Edinburgh, Scotland: Where to Stay, Eat, & Visit!
Edinburgh, Scotland: Where to Stay, Eat, & Visit! The capital of Scotland is full of adventure! Castles, restaurants, shopping, and more! Edinburgh is definitely a must-see city.
Across the pond.
4,405 miles to be exact.
A few weeks ago, Mr. B and I journeyed to a region where passion, honor, sacrifice, history, and generosity are unmatched. Being of Scottish of decent, I have a little bias when it comes to boasting about Scotland. And, after seeing my ‘homeland’, I am certain that Scots are one of a kind.
Mr. B and I spent a week ‘touring’ across every type of terrain while leaving no pint or whiskey glass untouched. As we drove through the countryside, we were captivated by the spirit of this proud land, with hundreds of glimpses of centuries past. Castles off in the distance remind us as to what life was like for the Scottish people who constantly had to battle for their independence from the English, and still do today.
But before we dive deep into Scottish history and our trip recap, I want to set the stage. Over the next couple of posts, I am going to take you on our journey through several cities – Oban, Glencoe, Fort William, Inverness, Perth, and Edinburgh. Each of these cities has unique characteristics that help capture the tone of Scotland, and I explain reasons why you need to visit.
So, buckle your seats belts because I am about to take you on a journey that will make you fall deeply and madly in love with Scotland.
We arrived in Edinburgh the capital of Scotland bright and early – 7:32 am to be exact. With jet lag not setting in quite yet, we took a moment to collect our bearings and noticed the airport was bustling with folks from all over the world. Of course, one couldn’t help but notice a sea of khaki pants with golfers discussing their excitement for their noon tee time at St. Andrews.
With are our bags arriving in one piece, we made way to the car rental. This is where things can get a little sporty. If you visit Scotland, make sure someone in your party can operate a manual shift and is comfortable driving on the left side of the motorway. Also, either print out directions or get GPS because the streets aren’t well marked and the roundabouts, let’s just say we didn’t see eye-to-eye. The good news? Scottish drivers are very polite and courteous.
After a few rough right turns and getting lost for a hot second in a gaggle of marathon runners, we made it to our hotel located in the West End. The Bonham Hotel is a luxurious 4-star boutique hotel complete with 49 individually styled superior modern rooms, fine dining serving seasonal fresh ingredients, car parking, and a short walk to main attractions.
Our spacious room was perfect for settling in after our long journey. Comfortable beds, fluffy towels, a view of the city of Edinburgh, and a welcoming treat from management made our transition to Scotland a breeze.
The Bonham Hotel is a stone’s throw away from main attractions (12 minute walk); so with the sun shining, we made our way to city center. Our first objective was tasting Scotland’s national dish, haggis. Put your stink-eye away for a second and let me tell you that even though haggis is comprised of sheep innards, it’s so buttery and delicious you would never know what you are eating. We found a small restaurant called the Arcade, which served up a delightful version of Haggis Egg’s Benedict.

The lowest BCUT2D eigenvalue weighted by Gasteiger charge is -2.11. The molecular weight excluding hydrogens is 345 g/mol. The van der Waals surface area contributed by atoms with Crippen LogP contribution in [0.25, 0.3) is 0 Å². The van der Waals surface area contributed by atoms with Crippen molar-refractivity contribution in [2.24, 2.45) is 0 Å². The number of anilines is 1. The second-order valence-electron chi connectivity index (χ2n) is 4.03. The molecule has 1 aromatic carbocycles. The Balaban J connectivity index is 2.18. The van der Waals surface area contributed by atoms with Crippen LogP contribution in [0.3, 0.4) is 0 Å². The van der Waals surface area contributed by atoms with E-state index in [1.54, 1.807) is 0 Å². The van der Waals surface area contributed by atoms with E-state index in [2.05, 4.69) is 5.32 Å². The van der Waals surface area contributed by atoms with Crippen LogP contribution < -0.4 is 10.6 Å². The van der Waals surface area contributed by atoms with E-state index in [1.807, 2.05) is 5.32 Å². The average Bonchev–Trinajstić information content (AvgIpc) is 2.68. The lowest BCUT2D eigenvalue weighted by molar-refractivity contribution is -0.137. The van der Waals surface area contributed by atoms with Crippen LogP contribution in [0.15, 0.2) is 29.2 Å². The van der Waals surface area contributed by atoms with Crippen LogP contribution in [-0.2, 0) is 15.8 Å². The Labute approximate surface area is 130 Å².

With our bellies full, it was time to walk a mile. The Royal Mile to be exact. The famous stroll is located between two historic landmarks – Holyrood Palace (which is the official residence of the British monarch) and Edinburgh Castle located at the top of Old Town. Along the Royal Mile are more significant landmarks like St. Gile’s Cathedral, John Knox’s house, and Parliament Square.
A visit to Edinburgh Castle is a must. This castle dates back to the11th century and was built upon a volcanic rock. One of the oldest surviving buildings is located inside the castle, St. Margret’s Chapel. Besides the history, the views are breathtaking. If you tour, I recommend picking up a self-guided book. The castle can be crowded so it’s easier to go at your own pace.
After you venture from the castle, head north to one of the many park areas and take a seat in the lush gardens. One of the benefits of the ample rain is the amount of green and flowers bursting with color.
You’ll quickly notice in Edinburgh there is no right or wrong way to enjoy a leisurely stroll. Alleyways give a glimpse into the old word, especially along the pathway through Dean Village. Once a city, this milling community dates back to 1800’s and can still be visualized today. Even a graveyard makes a somber appearance.
To end our day, we dined at a funky, local spot called The Dogs. With elbow-room only, we shared a collection of plates from ox tail to pork belly to pig ears, and local ales to wash it all down.
Even though we only had a short time in Edinburgh (first and last night of our trip), I was smitten with the architecture, friendly people, and of course, the food. Next stop on our tour we head to the western coastal city of Oban and then take the A82 to Glencoe and Fort William.
Stay tuned because you don’t want to miss out!